Lead Generation vs. Demand Generation: What’s The Difference, and Why Does it Matter?
Travis Bradshaw is a Director, Consulting Marketing at Armanino LLP, a nationwide top 25 accounting and consulting firm.
These days, it can feel like there are endless marketing concepts you need to understand to be successful. These concepts often get conflated, making things even more confusing. A classic example of that: lead generation and demand generation.
These are two important––and distinct––areas of any marketing strategy, but it’s easy to see why they get mixed up all the time. At first glance, the names of both of these disciplines could easily mean the same thing: they’re both generating new business for your firm. But on a strategic and operational level, they’re very different.
Understanding the nuances and learning how to harness each discipline to build effective marketing campaigns is key to delivering tangible growth. So what are the key differences, and why do they matter in the first place?
What is Lead Generation?
Lead generation allows marketers to capture information from prospective customers and then move them through a sales funnel toward the point of conversion. The process is transactional: the marketer provides something of value to the prospect and, in return, the prospect shares their contact details or other forms of data strategically selected to help influence / nurture the relationship. The marketer uses this information to nurture a relationship with the prospect with the aim of turning leads into customers.
A classic example of this is a white paper on an accounting firm’s website. The firm provides a teaser to the content of the white paper; the opening paragraphs, or some attention-catching statistics. The prospect, whose interest is piqued, decides to download the content. They enter their email address, phone number, job title, and company. After they enter this information, they’re emailed a copy of the white paper. In some cases, depending on your CRM, this could be considered a marketing qualified lead (MQL).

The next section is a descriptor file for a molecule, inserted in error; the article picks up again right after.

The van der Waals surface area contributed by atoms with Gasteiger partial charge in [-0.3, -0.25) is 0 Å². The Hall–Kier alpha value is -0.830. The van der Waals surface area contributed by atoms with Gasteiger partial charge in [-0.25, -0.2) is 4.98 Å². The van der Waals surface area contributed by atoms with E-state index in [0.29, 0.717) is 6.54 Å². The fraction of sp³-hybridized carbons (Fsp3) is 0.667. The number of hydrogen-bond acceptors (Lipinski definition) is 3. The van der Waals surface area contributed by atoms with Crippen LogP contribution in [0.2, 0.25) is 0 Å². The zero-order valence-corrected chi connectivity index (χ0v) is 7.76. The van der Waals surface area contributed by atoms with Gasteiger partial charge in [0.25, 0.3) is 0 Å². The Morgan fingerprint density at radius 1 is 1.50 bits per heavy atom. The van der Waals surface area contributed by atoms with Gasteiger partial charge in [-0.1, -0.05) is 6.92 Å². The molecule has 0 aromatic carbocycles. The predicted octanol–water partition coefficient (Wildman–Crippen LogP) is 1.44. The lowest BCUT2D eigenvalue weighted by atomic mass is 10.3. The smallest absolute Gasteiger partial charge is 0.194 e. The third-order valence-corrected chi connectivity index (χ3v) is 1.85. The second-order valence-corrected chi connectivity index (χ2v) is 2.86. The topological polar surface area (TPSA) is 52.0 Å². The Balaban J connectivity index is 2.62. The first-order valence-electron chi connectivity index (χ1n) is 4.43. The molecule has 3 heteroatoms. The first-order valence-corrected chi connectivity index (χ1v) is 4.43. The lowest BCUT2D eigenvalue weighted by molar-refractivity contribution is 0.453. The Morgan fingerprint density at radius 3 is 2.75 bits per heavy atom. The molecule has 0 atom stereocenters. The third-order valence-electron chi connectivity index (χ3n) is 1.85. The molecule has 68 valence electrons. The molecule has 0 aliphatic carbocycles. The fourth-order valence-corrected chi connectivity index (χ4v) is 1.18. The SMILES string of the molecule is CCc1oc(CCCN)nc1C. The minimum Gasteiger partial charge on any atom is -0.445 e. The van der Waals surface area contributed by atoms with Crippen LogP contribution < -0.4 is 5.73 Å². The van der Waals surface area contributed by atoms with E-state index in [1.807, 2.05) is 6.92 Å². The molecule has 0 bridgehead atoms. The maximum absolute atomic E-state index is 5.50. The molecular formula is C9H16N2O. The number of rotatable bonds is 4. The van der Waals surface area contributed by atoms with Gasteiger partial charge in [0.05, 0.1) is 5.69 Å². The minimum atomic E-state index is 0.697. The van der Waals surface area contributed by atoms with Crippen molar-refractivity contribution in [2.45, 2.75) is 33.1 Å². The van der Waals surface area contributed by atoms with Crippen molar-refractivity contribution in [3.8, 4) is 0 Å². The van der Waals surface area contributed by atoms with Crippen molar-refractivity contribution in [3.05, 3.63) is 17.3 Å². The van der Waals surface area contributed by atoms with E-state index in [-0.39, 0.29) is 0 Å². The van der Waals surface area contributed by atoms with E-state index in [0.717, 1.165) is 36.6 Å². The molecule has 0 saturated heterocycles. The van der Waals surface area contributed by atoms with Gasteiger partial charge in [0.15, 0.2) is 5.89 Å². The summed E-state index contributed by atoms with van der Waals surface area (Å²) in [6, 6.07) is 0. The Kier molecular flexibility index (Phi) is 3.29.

Of course, this particular form of lead gen is also known as gated content. It doesn’t have to be a white paper – it could be any magnetic content. A lot of firms are using webinars that people need to register for or even a live event.
Once the marketer has the prospect’s contact details, they can then drop them into a tailored marketing campaign with the goal of converting this initial interest into booked revenue. This typically requires a longer cycle in nurturing before the lead becomes sales ready.
What is Demand Generation?
Demand generation is a longer-term play. It generates overall demand for your firm’s services, rather than specific leads, and builds a community around your brand. Successful demand generation takes time and features many different tactics. These include relationship building activities: in-person events and virtual touchpoints.
Lead generation is really a subset of demand generation. Demand generation is broader than the transactional end-game of lead generation, instead focusing on rich connections that deliver enduring value.
Lead Generation vs. Demand Generation: The Key Difference
Demand generation is a holistic approach that puts your target audience front and center of all your marketing efforts. When firms embrace a demand generation strategy, they elevate their relationships with potential customers past the transactional level into a more strategic realm.